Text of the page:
Laura Catron ‘17: In less than a day, the curtains of voting booths across the country will swish shut. Hours after that, the next President of the United States of America will be announced and the country is stuck with that person for the next four years.
I’ve made no secret of the fact that I hope Hillary Clinton is that person. At this point, impartiality can screw itself. My personal political views lie far more left than hers, yet I am willing to settle for her over the alternative, Donald Trump. Secretary Clinton holds moderately democratic positions on the whole, but for those who are not familiar with them, or have understandably been avoiding anything involving the election, I’ll review them. Once again, please bear in mind that this article is coming from an extreme leftist perspective. All of Secretary Clinton’s policies are detailed on her website,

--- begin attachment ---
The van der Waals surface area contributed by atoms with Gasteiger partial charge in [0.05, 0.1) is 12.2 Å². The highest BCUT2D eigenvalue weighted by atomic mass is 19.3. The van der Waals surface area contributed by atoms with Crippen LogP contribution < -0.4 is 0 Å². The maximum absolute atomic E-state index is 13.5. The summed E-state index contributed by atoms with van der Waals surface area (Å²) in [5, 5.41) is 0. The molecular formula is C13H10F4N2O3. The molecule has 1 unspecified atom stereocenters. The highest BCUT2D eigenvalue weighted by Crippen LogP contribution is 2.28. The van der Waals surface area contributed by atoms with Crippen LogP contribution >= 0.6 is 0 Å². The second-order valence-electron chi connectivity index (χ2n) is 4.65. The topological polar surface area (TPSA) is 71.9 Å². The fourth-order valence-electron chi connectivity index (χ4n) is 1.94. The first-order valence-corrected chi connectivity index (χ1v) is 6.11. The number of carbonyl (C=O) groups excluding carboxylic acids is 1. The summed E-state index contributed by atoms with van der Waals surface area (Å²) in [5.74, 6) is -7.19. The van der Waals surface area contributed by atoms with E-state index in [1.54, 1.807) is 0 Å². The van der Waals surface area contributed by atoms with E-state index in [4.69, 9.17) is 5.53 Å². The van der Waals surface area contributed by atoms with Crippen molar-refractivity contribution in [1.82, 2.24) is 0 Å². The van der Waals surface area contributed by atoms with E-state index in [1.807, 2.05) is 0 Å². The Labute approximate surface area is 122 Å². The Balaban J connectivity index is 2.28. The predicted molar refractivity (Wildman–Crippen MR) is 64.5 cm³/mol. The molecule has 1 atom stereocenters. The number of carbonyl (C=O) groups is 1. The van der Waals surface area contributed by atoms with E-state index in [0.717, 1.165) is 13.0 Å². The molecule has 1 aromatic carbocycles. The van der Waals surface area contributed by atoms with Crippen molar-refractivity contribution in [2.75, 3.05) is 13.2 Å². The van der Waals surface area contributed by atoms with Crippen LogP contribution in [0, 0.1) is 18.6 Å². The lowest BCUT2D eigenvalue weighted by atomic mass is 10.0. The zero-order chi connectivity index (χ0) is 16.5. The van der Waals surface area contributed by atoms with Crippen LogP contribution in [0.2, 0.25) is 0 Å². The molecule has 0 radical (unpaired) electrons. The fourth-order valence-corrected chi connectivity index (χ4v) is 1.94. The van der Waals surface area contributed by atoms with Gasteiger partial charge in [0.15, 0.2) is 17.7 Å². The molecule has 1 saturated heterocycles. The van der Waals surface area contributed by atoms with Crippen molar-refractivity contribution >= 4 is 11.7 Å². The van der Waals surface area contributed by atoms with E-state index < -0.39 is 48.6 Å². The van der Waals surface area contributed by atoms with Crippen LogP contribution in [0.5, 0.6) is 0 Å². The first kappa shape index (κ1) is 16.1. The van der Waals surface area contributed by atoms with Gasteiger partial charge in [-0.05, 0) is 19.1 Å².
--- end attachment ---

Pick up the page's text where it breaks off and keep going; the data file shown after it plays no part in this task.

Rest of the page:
Economics: Secretary Clinton plans to improve the economy by focusing on the America’s middle class. Her plans include improving the tax system to ensure that those in every tax bracket pay their fair share. Secretary Clinton’s agenda also involves making college debt free for those who need it. The strengthening of small businesses, fixing Social and Medicare, and allowing for paid medical leave are priorities of hers as well. The details of her policies are all outlined on her website here.